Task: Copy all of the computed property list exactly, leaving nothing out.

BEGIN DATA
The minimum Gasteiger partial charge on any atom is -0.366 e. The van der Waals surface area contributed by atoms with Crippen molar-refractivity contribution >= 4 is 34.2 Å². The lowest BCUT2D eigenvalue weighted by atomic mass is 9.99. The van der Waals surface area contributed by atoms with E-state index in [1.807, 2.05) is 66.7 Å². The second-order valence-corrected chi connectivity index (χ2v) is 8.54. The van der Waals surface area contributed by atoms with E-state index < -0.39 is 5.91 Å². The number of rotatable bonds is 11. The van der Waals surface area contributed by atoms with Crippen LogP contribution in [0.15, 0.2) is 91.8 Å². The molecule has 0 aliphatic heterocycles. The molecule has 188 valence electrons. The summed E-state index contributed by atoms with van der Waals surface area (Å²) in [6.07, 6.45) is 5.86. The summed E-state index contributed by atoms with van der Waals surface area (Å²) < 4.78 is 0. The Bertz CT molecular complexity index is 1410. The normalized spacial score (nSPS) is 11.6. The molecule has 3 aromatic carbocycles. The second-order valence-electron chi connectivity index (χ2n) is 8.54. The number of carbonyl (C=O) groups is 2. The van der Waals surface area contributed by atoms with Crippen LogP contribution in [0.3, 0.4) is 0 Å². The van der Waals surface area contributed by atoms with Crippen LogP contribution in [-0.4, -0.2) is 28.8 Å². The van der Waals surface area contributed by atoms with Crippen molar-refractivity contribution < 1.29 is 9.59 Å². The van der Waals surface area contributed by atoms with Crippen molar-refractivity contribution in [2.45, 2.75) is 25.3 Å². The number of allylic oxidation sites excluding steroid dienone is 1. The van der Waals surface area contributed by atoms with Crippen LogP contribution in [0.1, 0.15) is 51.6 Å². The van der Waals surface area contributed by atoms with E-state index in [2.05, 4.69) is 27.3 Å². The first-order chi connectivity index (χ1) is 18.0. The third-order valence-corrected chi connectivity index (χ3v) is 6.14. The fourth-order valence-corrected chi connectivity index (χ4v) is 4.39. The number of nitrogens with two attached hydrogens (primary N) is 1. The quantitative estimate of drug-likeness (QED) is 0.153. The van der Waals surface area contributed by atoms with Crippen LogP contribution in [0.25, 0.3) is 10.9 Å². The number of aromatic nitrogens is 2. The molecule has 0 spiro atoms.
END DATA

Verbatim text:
The minimum Gasteiger partial charge on any atom is -0.366 e. The van der Waals surface area contributed by atoms with Crippen molar-refractivity contribution >= 4 is 34.2 Å². The lowest BCUT2D eigenvalue weighted by atomic mass is 9.99. The van der Waals surface area contributed by atoms with E-state index in [1.807, 2.05) is 66.7 Å². The second-order valence-corrected chi connectivity index (χ2v) is 8.54. The van der Waals surface area contributed by atoms with E-state index < -0.39 is 5.91 Å². The number of rotatable bonds is 11. The van der Waals surface area contributed by atoms with Crippen LogP contribution in [0.15, 0.2) is 91.8 Å². The molecule has 0 aliphatic heterocycles. The molecule has 188 valence electrons. The summed E-state index contributed by atoms with van der Waals surface area (Å²) in [6.07, 6.45) is 5.86. The summed E-state index contributed by atoms with van der Waals surface area (Å²) < 4.78 is 0. The Bertz CT molecular complexity index is 1410. The normalized spacial score (nSPS) is 11.6. The molecule has 3 aromatic carbocycles. The second-order valence-electron chi connectivity index (χ2n) is 8.54. The number of carbonyl (C=O) groups is 2. The van der Waals surface area contributed by atoms with Crippen LogP contribution in [0.3, 0.4) is 0 Å². The van der Waals surface area contributed by atoms with Crippen LogP contribution in [-0.4, -0.2) is 28.8 Å². The van der Waals surface area contributed by atoms with Crippen molar-refractivity contribution < 1.29 is 9.59 Å². The van der Waals surface area contributed by atoms with Crippen molar-refractivity contribution in [2.45, 2.75) is 25.3 Å². The number of allylic oxidation sites excluding steroid dienone is 1. The van der Waals surface area contributed by atoms with Crippen LogP contribution in [0.1, 0.15) is 51.6 Å². The van der Waals surface area contributed by atoms with E-state index in [2.05, 4.69) is 27.3 Å². The first-order chi connectivity index (χ1) is 18.0. The third-order valence-corrected chi connectivity index (χ3v) is 6.14. The fourth-order valence-corrected chi connectivity index (χ4v) is 4.39. The number of nitrogens with two attached hydrogens (primary N) is 1. The quantitative estimate of drug-likeness (QED) is 0.153. The van der Waals surface area contributed by atoms with Crippen LogP contribution in [0.25, 0.3) is 10.9 Å². The number of aromatic nitrogens is 2. The molecule has 0 spiro atoms.